Europe is the birthplace of organized gambling. While it doesn’t have any of the grandiose casino resorts Las Vegas, Macau or the other world famous gambling destinations pride themselves in, it does have some of the oldest such establishments in the world. In Europe, there’s no need for major gambling resorts: its regulation of online gambling puts over 600 casino games to choose from right into the pockets of players. Residents of most EU countries are free to visit the Vegas Palms casino – on desktop computers or via smartphones at Vegas Palms Mobile – and enjoy their gaming remotely whenever they want, wherever they are. With the Vegas Palms and the host of other online gaming options, Europeans don’t need to flock to gaming resorts like they do in the US. Still, Europe has some of the most beautiful casino buildings in the world, worthy of your visit even if gambling is not among your goals.
Ca’ Vendramin Calergi
Venice is the city credited to have been the first to offer its residents organized casino-style gambling services. The Venice Casino was the first one in Europe, established in 1638. The institution has lived on ever since, offering residents and visitors their preferred way to spend time – and money – for centuries. But it’s not the institution we’re here to talk about, but the building: Ca’ Vendramin Calergi, the oldest casino building still in function today.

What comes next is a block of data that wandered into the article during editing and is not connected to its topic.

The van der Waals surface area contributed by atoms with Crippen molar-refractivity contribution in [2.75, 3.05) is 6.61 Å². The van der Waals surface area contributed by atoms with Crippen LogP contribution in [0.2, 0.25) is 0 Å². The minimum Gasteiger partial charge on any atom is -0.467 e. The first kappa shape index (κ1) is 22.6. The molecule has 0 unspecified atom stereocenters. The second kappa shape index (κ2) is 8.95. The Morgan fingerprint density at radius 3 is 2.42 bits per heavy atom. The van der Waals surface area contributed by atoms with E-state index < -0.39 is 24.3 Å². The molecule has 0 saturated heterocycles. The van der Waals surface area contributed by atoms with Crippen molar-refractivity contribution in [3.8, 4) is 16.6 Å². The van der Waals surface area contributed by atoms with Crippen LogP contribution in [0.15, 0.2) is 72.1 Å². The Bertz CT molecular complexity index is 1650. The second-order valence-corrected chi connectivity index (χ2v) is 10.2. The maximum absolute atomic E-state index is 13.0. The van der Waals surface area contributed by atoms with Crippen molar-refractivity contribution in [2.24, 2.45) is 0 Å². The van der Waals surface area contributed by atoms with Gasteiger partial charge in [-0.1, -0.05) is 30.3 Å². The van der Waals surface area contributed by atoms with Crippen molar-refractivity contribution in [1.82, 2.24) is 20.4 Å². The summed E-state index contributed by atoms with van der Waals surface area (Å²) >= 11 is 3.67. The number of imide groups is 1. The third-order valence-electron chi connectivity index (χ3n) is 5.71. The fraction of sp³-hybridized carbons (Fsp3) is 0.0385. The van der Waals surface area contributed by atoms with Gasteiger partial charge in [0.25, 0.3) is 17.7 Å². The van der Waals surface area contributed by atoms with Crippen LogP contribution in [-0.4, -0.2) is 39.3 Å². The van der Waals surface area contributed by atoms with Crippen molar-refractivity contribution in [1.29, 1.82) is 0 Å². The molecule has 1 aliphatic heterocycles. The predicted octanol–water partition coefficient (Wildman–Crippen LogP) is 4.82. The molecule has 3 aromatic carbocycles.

Ca’ Vendramin Calergi is a spacious Renaissance-style palazzo with direct access to the Grand Canal. It was built in the late 1500s as a residence for the Doge (the ruler of the Venetian city-state) Leonardo Loredan. The palazzo changed hands several times over its history of over half a millennium – it was finally acquired by the City Council of Venice in 1946. Since 1959, it serves as a winter home for the Venice Casino. The building is also known as the place of death of the famous composer Richard Wagner – today, it houses the city’s Wagner Museum, too.
The Wiesbaden spa and casino
Wiesbaden was long known as a bath town – even the Romans knew of the beneficial effects of its thermal springs. Its first bath house was quite modest, albeit it was still praised for its beauty and style. As the town started attracting a larger number of visitors, especially from the upper classes, a new, improved spa building was needed – the original bathhouse was demolished, and a more modern and sophisticated one was erected in its place.
The resulting complex was impressive, in a neo-classical style with Art Nouveau elements, complete with concert and event halls, parks, a Winter Garden, as well as a gambling establishment – the Wiesbaden Casino. Its park is cited as being the most scenic in the city, and the whole area. A must-see for anyone into games, thermal water, and architecture.